Autumn Colors in New England
It is by the Connecticut, former shipbuilding, Transatlantic trade and fishing centre that you enter New England. At Mystic Seaport, the vessels moored along the wharf in the fog, including the last wooden whaler, seem ready for new campaigns. Here were built the fastest clippers ships of the nineteenth century. From picturesque villages with enchanting anchorages, the fishing port of Gloucester, (the oldest of the U.S.) to the Port Clyde one, from colonial homes with fall foliage, you feel everywhere beating the heart of New England.
The walk continues through Rhode Island, its large beaches, its fishing derbies, and the must of yachting: Newport, home of the America's Cup regattas and the Mecca of classical yachting. Block Island, hides secluded beaches, wild caps, old lighthouses and Victorian hotels, in a decor impregnated with Atlantic.
We then enter Massachusetts marked with colonial history as attests Marblehead north of Boston, with its magnificent houses of eighteenth century. The 300 km coastline of Cape Cod offer places of paradise for lovers of line fishing, like those who go on a 4x4 to Race Point, north of the peninsula. This is the area of cranberries, blending their red colour in the shimmering tones of an Indian summer. To collect the berries at the autumn, they flood the bogs while batters trace the fruit floating on the surface. When the coast is rocky and rugged it is a sign that you arrived in Maine. Its main port, Portland, is specialized in the successful lobster fishing. Buoys decorate the buildings and are swinging on the sea, like colourful touches.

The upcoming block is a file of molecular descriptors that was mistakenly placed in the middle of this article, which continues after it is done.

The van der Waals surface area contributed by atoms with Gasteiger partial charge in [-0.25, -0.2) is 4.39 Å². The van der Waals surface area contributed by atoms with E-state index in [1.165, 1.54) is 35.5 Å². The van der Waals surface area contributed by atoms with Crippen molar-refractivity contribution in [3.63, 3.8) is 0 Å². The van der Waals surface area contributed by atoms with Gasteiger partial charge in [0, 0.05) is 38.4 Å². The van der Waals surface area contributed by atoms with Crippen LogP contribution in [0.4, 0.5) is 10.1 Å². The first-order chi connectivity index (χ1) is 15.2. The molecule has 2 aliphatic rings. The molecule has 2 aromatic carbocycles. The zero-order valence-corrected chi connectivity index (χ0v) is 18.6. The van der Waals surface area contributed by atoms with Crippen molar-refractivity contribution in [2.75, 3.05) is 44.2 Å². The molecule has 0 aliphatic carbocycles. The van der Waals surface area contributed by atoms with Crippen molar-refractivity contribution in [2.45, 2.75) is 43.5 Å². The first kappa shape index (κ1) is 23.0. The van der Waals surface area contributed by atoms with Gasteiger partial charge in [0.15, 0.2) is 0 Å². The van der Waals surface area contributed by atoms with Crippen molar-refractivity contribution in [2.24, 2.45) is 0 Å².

View from the Sea, the whole coast of New England is marked by exceptional homes and lighthouses. Such as Boston Harbor (the oldest of the United States), or the very photogenic lighthouse of Portland.
Texte : Anne Jankeliowitch